, a leading international development partner and supplier to the automotive industry, is focusing firmly on the future by maintaining its investments in R&D at a high level despite the Covid-19 crisis.
The company also intends to further strengthen its R&D activities by expanding its global competence centres, including those in Germany and China. It sees key development areas as being battery systems and hydrogen applications — for which Mahle already supplies numerous products. It has recently begun installing hydrogen testing infrastructure at its headquarters in Stuttgart.
Mahle CEO Jörg Stratmann has weighed in to the topical debate on how to achieve global climate targets, advocating an approach that is open to all technologies. At a press conference last week, he said: “We must tackle the climate targets using effective technologies and all the solutions currently available to us.
“Viewed from an international perspective, there will not be one single powertrain of the future. That is why Mahle is continuing to follow its dual strategy: electrification, development of the fuel cell, and the use of hydrogen and alternative fuels in an intelligently electrified combustion engine.”
He added: “At the moment, the change in powertrain technologies is driven primarily by political objectives. The current one-dimensional debate focused on a single drive is not productive. We want a dialogue that has a basis in technology.”
As part of the expansion of its global R&D infrastructure, the group has recently set up a new competence centre for mechatronics in Kornwestheim, near Stuttgart, and all international activities in this field will now be coordinated from there.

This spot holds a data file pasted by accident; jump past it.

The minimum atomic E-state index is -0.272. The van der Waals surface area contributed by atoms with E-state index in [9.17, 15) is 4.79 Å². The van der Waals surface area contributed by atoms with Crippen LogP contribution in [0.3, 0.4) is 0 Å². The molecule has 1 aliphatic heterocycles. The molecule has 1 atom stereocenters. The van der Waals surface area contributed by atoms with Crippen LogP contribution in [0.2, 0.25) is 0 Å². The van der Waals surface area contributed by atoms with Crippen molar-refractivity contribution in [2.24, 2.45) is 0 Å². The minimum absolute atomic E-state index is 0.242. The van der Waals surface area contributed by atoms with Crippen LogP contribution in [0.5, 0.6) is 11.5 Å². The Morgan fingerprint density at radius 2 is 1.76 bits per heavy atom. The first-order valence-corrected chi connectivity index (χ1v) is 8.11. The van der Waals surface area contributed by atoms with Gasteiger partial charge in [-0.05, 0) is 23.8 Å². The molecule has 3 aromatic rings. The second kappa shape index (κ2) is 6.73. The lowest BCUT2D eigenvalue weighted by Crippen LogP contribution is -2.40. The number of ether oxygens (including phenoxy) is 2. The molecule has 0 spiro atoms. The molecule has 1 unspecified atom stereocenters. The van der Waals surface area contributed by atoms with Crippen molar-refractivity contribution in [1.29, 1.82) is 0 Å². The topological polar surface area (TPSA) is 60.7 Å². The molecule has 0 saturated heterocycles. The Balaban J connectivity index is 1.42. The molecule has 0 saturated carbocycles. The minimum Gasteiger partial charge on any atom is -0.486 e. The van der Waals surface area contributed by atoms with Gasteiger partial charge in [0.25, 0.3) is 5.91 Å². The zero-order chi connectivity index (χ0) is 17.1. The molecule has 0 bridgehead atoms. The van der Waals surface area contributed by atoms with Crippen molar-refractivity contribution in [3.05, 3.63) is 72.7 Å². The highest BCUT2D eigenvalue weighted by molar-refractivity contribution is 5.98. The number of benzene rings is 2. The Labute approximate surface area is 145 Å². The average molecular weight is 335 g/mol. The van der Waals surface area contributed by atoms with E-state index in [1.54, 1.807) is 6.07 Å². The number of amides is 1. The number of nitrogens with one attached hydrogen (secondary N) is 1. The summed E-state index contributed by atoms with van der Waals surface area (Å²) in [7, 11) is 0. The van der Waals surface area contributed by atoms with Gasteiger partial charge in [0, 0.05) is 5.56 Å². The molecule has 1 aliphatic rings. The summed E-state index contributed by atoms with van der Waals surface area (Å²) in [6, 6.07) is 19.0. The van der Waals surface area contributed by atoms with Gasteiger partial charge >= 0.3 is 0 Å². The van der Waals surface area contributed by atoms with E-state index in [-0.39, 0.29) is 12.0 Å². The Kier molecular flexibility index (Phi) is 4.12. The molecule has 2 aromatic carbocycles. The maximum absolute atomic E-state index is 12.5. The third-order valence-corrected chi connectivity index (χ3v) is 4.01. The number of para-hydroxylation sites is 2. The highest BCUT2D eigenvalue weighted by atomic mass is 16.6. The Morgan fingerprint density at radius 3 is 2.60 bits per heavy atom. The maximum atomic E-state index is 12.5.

In Fellbach, also near Stuttgart, a new, ultra-modern test bench for electric drives has been commissioned, which is one of only a few in Germany.
Meanwhile, an e-mobility development centre in Suzhou, China, is scheduled for completion in December. Mahle will pool its expertise in mechatronics, thermal management, and fluid management at the site and work on solutions specifically for the Chinese market.
The company sees the use of hydrogen as key when it comes to shaping carbon-neutral mobility—both in fuel cell technology and in the combustion engine. Through policy initiatives and a highly diverse range of collaboration agreements in the industrial sector, the group is working hard to accelerate the establishment of these technologies.
At Mahle, R&D activities relating to hydrogen are pooled in a project house. At the press conference, Dr Martin Berger, Mahle’s head of corporate research and advanced engineering, presented a current project involving a type IV hydrogen tank. The design consists of a liner made of plastic and an outer casing made of carbon fibre.
The company is working on the development of a new production process for this tank that will increase its hydrogen storage density and make it cheaper at the same time. It is also installing hydrogen infrastructure to test fuel cells and hydrogen-powered combustion engines.
To accelerate the market penetration of battery electric mobility, Mahle is working on battery cooling. To allow for fast charging, the temperature in the battery cell needs to be evenly distributed and must not rise too high. On this point, Mr Berger said that by harnessing the concept of immersion cooling, charging times can be reduced and batteries made smaller.
He concluded: “Immersion cooling paves the way for a whole new generation of battery systems. With this technology, EVs will be cheaper, lighter and more resource-efficient.”